To give one example, remember when Andray Blatche was benched two years ago after refusing to take coaching on the bench? Yeah, that happened.

“We had coaches go up to him three different times, they said he didn’t want to play,” Flip Saunders said after that game. “Fifteen years, never seen anything like it. He can be [mad] at me, whatever, but you never leave your teammates out to dry like that. Not when you’ve lost 11 games in a row and you’ve got a chance to win a game. Uncalled-for. We’ll deal with it.”

What happened next? Within 24 hours, Blatche was on the court, starting for the Wizards.

The AP account: “Washington Wizards coach Flip Saunders says Andray Blatche will start against the Indiana Pacers on Wednesday night after opting not to re-enter Tuesday’s game against Charlotte.”

Blatche wound up leading the team with 39 minutes and 17 shots.

I don’t go to team meetings, but there did seem to be an organizational approach toward being positive towards youth, at least in public.

“We extended Andray Blatche to show him our confidence in him,” Ted Leonsis wrote a few months later. “We didn’t want Andray to focus on individual stats and to be playing for a contract. We wanted him to become part of a young core that is focused on teamwork and winning. A fresh beginning....I like him. I believe in him. I know he has great upside and that he believes in his teammates.”

“He is a real big man; skilled and motivated,” Leonsis wrote of Blatche at the end of the 2011 season. “When he is healthy, we believe he is a top young big forward in the NBA. Just check the stats. Let us allow him to develop within our structure and root for his success. Being positive is good — being negative isn’t.”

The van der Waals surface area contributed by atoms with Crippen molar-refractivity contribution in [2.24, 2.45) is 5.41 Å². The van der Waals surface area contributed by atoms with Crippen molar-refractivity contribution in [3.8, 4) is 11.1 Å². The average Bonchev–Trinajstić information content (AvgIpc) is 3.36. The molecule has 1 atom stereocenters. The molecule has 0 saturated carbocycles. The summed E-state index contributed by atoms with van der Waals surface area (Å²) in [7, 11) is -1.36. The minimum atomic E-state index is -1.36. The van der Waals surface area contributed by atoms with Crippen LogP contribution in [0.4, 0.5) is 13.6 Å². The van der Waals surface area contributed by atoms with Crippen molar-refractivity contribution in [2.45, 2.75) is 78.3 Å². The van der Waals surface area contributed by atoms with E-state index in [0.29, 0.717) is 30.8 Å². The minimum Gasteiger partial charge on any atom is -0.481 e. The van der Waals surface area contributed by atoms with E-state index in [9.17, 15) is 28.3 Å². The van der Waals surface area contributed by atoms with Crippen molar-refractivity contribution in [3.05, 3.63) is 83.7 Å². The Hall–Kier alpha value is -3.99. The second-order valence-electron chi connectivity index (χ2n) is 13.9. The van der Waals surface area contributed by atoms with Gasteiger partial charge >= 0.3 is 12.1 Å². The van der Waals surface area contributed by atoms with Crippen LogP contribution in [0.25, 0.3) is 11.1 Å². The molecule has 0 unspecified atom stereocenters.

Well, here comes Doc Rivers, with a vote for being negative. The veteran Celtics coach was profiled by’s Jackie MacMullan, and was asked why he played the talented Avery Bradley sparingly early this season.

Rivers absorbed some criticism for not giving Bradley quality minutes sooner, but the coach said even with the benefit of hindsight, he wouldn’t do it differently.

“You can’t hand it to them,” Rivers said. “I look at the Washington [Wizards] model, where they played Andray Blatche and those guys, and what did it teach them? That they’re going to play them anyway?”

I know, I know, easy to pick and choose and criticize with the benefit of hindsight.

(Via @Rashad20)

The Nationals surged into first place by three games, their largest lead of the season. Kilgore’s gamer from Toronto.

Mike Wise asks how LeBron James became a villain everyone roots against.

Interesting story from Paul Tenorio on the stagnation within the MLS youth development system.

F.P. Santangelo. Hard to disagree.

Another day another W...this team is REAL good! #Nats

— F.P. Santangelo (@FightinHydrant) June 12, 2012

Ian Desmond, everyone. And he’s right, too.

“I don’t think we’re super-hot,” shortstop Ian Desmond said. “When we get super-hot, it’s going to be really fun.”

Seemed to be some post-game confusion about whether to go with the fist bump or the high five. (Getty Images.)

The Nats are in Toronto at 7 on MASN. The Orioles host the Pirates at 7 on MASN2. The NBA Finals start at 9 7 on ABC. All TV/Radio listings are here.

Krem’s Sports looks back at the Wizards’ previous eight drafts under Ernie Grunfeld.

SportsBusiness Daily: “MASN and the Washington Nationals still are so far apart in their media rights fee dispute — there’s a $70 million annual difference between the two sides, sources say — that Major League Baseball has decided to extend its deliberations by a month.”

Leonsis writes that one of Boswell’s Nats columns this week was “the most positive article I can ever remember in the Washington Post sports section!”

An oral history of the Dream Team, at GQ.

TBD loses its last employee.

A Manassas raccoon “knocked out power to more than 4,000 homes” and then got electrocuted.

John Boehner on Luke Russert: “You know he’s so rude, so loud. He’s taller than everybody. He’s louder than everybody.”

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